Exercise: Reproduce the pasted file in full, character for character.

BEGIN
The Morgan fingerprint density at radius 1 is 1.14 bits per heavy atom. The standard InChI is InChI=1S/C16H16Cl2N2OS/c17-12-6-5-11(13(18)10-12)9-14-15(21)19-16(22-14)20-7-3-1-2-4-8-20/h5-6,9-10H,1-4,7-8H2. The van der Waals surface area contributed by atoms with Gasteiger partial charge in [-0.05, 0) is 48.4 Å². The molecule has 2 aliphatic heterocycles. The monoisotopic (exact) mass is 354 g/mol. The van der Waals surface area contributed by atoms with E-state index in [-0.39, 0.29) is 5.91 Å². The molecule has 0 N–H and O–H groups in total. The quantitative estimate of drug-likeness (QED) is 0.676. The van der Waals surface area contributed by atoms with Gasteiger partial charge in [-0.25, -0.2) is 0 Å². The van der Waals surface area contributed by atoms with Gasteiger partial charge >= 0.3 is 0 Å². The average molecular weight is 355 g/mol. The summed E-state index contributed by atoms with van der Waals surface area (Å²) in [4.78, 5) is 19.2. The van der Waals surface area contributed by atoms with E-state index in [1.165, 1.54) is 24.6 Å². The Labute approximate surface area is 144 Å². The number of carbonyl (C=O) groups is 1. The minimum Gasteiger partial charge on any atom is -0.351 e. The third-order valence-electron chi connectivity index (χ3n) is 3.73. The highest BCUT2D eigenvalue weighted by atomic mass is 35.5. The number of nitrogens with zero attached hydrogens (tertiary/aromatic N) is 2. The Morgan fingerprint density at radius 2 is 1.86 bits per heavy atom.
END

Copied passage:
The Morgan fingerprint density at radius 1 is 1.14 bits per heavy atom. The standard InChI is InChI=1S/C16H16Cl2N2OS/c17-12-6-5-11(13(18)10-12)9-14-15(21)19-16(22-14)20-7-3-1-2-4-8-20/h5-6,9-10H,1-4,7-8H2. The van der Waals surface area contributed by atoms with Gasteiger partial charge in [-0.05, 0) is 48.4 Å². The molecule has 2 aliphatic heterocycles. The monoisotopic (exact) mass is 354 g/mol. The van der Waals surface area contributed by atoms with E-state index in [-0.39, 0.29) is 5.91 Å². The molecule has 0 N–H and O–H groups in total. The quantitative estimate of drug-likeness (QED) is 0.676. The van der Waals surface area contributed by atoms with Gasteiger partial charge in [-0.25, -0.2) is 0 Å². The van der Waals surface area contributed by atoms with Gasteiger partial charge >= 0.3 is 0 Å². The average molecular weight is 355 g/mol. The summed E-state index contributed by atoms with van der Waals surface area (Å²) in [4.78, 5) is 19.2. The van der Waals surface area contributed by atoms with E-state index in [1.165, 1.54) is 24.6 Å². The Labute approximate surface area is 144 Å². The number of carbonyl (C=O) groups is 1. The minimum Gasteiger partial charge on any atom is -0.351 e. The third-order valence-electron chi connectivity index (χ3n) is 3.73. The highest BCUT2D eigenvalue weighted by atomic mass is 35.5. The number of nitrogens with zero attached hydrogens (tertiary/aromatic N) is 2. The Morgan fingerprint density at radius 2 is 1.86 bits per heavy atom.